ADMISSIONS BLOG

Admissions Blog

Sophie Zhou, MD Class of 2018 

sophie student spotlight

Sophie (front on the right) and her Team 10 buddies

Tell us about your background.

I completed my undergraduate degree back in China, Sichuan University, majoring in biomedical science. During my final year research project, I was mentored by a renowned clinician scientist who was a hematologist by training. He was an excellent and nurturing mentor who taught me to pursue scientific questions which could bring impact to patients’ lives. With years of experience in clinical practice and patient care, he frequently provided constructive input to my work, giving me his unique perspective on the clinical relevance of my research. With his encouragement and recommendation, I went on to do a PhD thesis on the pathogenesis of asthma in Yong Loo Lin School of Medicine at National University of Singapore.

How did you come to know about the Duke-NUS MD programme and what made you apply?

With the next admissions cycle almost upon us, final year MD student Qimeng Gao shares some of the common pitfalls in applying to medical school to help our admissions blog readers. Qimeng, from the Duke-NUS MD Class of 2018, is a student reviewer in our MD admissions process and currently pursuing research projects related to transplant immunology at Duke University in Durham, North Carolina. 

pitfall applying to medical school

Before joining Duke-NUS Medical School, Lim Ka Keat, a 3rd year PhD student in the Integrated Biology and Medicine (IBM) programme, worked for a number of years as a project manager in a research center in Kuala Lumpur. Although he developed an interest in drug discovery research during his undergraduate days as a Pharmacy student, it was his work experience of managing research projects on prescription and medication utilization that opened his eyes to the big picture of healthcare and health systems, and inspired him to explore the area of health policy.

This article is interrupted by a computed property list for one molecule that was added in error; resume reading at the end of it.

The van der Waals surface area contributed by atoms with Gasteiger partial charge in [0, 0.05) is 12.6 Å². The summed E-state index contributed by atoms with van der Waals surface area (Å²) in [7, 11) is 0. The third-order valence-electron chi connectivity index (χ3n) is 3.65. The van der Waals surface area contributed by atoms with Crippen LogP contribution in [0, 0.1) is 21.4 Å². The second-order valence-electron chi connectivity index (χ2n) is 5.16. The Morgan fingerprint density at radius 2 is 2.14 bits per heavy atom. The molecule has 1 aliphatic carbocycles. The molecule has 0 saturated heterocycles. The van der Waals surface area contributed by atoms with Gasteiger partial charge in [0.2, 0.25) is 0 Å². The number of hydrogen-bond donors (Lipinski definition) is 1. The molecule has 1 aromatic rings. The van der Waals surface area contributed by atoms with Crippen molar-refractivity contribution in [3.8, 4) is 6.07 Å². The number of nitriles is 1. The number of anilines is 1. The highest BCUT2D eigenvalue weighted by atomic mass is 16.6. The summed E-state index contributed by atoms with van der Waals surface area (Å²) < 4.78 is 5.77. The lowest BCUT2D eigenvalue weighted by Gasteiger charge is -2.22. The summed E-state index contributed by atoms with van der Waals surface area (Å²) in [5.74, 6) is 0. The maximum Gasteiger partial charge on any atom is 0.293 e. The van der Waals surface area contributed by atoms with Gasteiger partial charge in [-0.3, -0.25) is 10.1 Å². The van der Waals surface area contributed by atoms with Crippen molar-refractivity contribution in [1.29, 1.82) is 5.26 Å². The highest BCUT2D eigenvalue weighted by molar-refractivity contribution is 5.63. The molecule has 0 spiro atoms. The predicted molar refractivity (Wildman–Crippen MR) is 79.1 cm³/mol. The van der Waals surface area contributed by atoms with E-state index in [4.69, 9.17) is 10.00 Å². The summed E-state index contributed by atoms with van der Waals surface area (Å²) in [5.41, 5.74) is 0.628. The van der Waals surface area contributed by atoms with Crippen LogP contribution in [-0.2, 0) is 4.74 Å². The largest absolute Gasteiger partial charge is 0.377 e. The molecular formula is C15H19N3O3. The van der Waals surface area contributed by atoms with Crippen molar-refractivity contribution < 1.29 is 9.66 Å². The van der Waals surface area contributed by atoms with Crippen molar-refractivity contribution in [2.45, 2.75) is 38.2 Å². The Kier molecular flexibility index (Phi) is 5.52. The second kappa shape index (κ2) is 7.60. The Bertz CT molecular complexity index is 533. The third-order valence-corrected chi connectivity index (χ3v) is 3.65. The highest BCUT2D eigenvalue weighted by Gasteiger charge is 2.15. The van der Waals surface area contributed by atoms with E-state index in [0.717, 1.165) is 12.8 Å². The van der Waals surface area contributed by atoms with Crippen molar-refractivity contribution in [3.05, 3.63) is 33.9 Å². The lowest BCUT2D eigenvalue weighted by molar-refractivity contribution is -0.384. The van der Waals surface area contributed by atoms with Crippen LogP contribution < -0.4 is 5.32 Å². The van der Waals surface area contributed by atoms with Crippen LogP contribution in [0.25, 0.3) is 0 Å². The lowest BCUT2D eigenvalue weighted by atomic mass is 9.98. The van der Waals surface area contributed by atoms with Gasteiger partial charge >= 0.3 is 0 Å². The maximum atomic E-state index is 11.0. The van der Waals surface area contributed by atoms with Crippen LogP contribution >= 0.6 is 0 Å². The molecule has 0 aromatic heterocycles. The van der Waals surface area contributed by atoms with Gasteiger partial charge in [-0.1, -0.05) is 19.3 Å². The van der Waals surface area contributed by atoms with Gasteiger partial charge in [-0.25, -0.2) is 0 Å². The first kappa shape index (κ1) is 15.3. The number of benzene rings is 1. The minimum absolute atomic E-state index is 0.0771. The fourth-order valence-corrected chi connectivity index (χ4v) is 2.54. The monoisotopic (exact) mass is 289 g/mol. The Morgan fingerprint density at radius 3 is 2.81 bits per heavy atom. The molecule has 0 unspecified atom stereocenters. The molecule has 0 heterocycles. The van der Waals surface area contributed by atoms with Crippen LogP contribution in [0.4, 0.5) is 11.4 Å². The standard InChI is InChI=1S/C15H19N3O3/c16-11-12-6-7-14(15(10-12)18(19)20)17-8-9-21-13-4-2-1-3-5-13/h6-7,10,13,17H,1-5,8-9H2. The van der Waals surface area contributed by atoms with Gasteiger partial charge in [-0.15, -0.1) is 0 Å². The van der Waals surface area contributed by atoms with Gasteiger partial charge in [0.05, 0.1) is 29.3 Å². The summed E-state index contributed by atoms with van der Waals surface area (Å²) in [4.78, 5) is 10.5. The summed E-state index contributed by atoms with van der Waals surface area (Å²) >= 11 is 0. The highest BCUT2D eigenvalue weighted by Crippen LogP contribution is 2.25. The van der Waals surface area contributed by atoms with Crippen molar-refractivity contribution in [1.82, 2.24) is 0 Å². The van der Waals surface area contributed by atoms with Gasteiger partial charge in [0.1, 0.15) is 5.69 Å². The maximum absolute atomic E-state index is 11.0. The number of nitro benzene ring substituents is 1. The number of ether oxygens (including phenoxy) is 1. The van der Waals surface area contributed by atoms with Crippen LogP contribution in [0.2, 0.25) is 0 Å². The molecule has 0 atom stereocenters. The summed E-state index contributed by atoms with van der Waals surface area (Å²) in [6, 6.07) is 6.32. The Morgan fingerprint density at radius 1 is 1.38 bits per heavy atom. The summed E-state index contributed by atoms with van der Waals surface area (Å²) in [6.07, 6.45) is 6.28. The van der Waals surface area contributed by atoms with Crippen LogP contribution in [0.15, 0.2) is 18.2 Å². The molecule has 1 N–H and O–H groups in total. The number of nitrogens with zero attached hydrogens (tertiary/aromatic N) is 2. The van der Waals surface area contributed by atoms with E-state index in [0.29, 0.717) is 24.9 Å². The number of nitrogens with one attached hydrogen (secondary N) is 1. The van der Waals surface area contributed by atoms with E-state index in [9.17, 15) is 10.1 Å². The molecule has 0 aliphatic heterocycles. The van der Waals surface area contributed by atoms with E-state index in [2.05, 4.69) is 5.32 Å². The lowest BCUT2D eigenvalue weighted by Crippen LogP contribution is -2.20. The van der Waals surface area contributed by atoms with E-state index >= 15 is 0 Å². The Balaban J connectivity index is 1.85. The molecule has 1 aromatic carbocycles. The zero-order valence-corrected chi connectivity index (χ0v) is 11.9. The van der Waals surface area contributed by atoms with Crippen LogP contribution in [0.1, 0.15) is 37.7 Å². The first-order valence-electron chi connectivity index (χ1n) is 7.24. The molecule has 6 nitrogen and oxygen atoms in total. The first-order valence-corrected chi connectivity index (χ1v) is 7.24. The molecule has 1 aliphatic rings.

With the encouragement of very supportive bosses, colleagues, pharmacy lecturers and his family, he first undertook a Masters in health policy and health economics in London. Thereafter, he decided to pursue his interest further, and applied to do a PhD here at Duke-NUS Medical School. We interview him to learn more about his research and its relevance to our part of the world.

ka keat phd integrated biology and medicine

Ka Keat presenting his research work

How did you come to know about the Duke-NUS IBM programme?

Tomasz Jakub Merta, a Polish graduate from New York University Shanghai, attended our inaugural run of the Prehealth Experiential Programme (PrEP) last year, eventually applied to the Duke-NUS MD programme, and will join our class this year. We interview him to learn more about his PrEP experience.

Visit https://www.duke-nus.edu.sg/admissions/prep to learn more and apply.

Tomasz (2nd from left) and his groupmate during a TeamLEAD session in PrEP

Tell us about your background and how you ended up in Singapore, coming from Poland and then China. 

I decided to become a doctor instead of a soccer player at the end of junior high school. The idea of studying abroad arose in my mind as an opportunity to explore the world, especially since I hadn’t been able to travel much before. Even then, I never expected that I would come to Asia. I was applying to universities in the US, New York University in particular, when I learnt about the newly-established NYU campus in Shanghai. I decided to apply, and ended up receiving an offer. Following the admitted students’ weekend in Shanghai I fell in love with the city and knew I had to stay.

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Clinicians of the future will not only need to practice medicine, but also play a role in improving the practice of medicine. As a graduate-entry medical school, Duke-NUS trains clinicians who come to medical school with a foundation in an undergraduate discipline such as science, engineering and social sciences. This adds valuable diversity into medical practice in Singapore, and introduces fresh perspectives on overcoming challenges in healthcare.

Second year Duke-NUS medical student, Sabina Sayeed, is one example of a future clinician who is a keen educator. Even before joining Duke-NUS, Sabina took up numerous teaching and advisory positions at her alma mater, Wellesley College, where she mentored peers in her residential hall, provided career advice to other students, and served as a supplemental instructor in an introductory biology course. Outside of school, she also participated in community health initiatives at Boston Healthcare for the Homeless, and the AIDS Action Committee of Massachusetts. We interview her to learn more.

Tell us about your background. What led you to pursue Medicine? 

We speak to a group of MD students to learn more about a health screen they conducted last year.

By: Jonathan Caleb Quek, Bhavya Allena, Patrisha C. Lazatin and Aditya Subramaniam

screening migrant workers duke-nus

Screening migrant workers

Tell us more about the health screen your college is involved in.